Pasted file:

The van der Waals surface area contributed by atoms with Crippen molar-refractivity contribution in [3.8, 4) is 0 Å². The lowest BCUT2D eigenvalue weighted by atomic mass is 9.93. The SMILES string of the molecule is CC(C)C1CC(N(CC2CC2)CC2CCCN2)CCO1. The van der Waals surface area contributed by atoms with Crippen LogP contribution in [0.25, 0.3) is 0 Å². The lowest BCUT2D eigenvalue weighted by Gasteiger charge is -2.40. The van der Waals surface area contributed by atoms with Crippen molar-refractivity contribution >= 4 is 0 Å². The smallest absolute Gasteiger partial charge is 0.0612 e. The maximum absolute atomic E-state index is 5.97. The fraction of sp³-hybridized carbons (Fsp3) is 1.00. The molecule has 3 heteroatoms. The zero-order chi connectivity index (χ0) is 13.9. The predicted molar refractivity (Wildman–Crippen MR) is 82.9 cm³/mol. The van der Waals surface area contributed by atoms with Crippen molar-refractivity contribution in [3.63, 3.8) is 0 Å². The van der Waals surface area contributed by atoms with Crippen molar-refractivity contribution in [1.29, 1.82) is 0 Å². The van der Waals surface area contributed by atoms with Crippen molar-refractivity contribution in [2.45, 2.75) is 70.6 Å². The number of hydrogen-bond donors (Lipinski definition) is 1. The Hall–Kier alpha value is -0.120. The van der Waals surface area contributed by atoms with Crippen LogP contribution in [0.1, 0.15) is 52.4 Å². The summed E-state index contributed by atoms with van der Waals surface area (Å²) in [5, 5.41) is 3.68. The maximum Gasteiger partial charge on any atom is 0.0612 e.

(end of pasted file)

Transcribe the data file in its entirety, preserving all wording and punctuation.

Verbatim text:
The van der Waals surface area contributed by atoms with Crippen molar-refractivity contribution in [3.8, 4) is 0 Å². The lowest BCUT2D eigenvalue weighted by atomic mass is 9.93. The SMILES string of the molecule is CC(C)C1CC(N(CC2CC2)CC2CCCN2)CCO1. The van der Waals surface area contributed by atoms with Crippen LogP contribution in [0.25, 0.3) is 0 Å². The lowest BCUT2D eigenvalue weighted by Gasteiger charge is -2.40. The van der Waals surface area contributed by atoms with Crippen molar-refractivity contribution >= 4 is 0 Å². The smallest absolute Gasteiger partial charge is 0.0612 e. The maximum absolute atomic E-state index is 5.97. The fraction of sp³-hybridized carbons (Fsp3) is 1.00. The molecule has 3 heteroatoms. The zero-order chi connectivity index (χ0) is 13.9. The predicted molar refractivity (Wildman–Crippen MR) is 82.9 cm³/mol. The van der Waals surface area contributed by atoms with Crippen molar-refractivity contribution in [3.63, 3.8) is 0 Å². The van der Waals surface area contributed by atoms with Crippen molar-refractivity contribution in [1.29, 1.82) is 0 Å². The van der Waals surface area contributed by atoms with Crippen molar-refractivity contribution in [2.45, 2.75) is 70.6 Å². The number of hydrogen-bond donors (Lipinski definition) is 1. The Hall–Kier alpha value is -0.120. The van der Waals surface area contributed by atoms with Crippen LogP contribution in [0.1, 0.15) is 52.4 Å². The summed E-state index contributed by atoms with van der Waals surface area (Å²) in [5, 5.41) is 3.68. The maximum Gasteiger partial charge on any atom is 0.0612 e.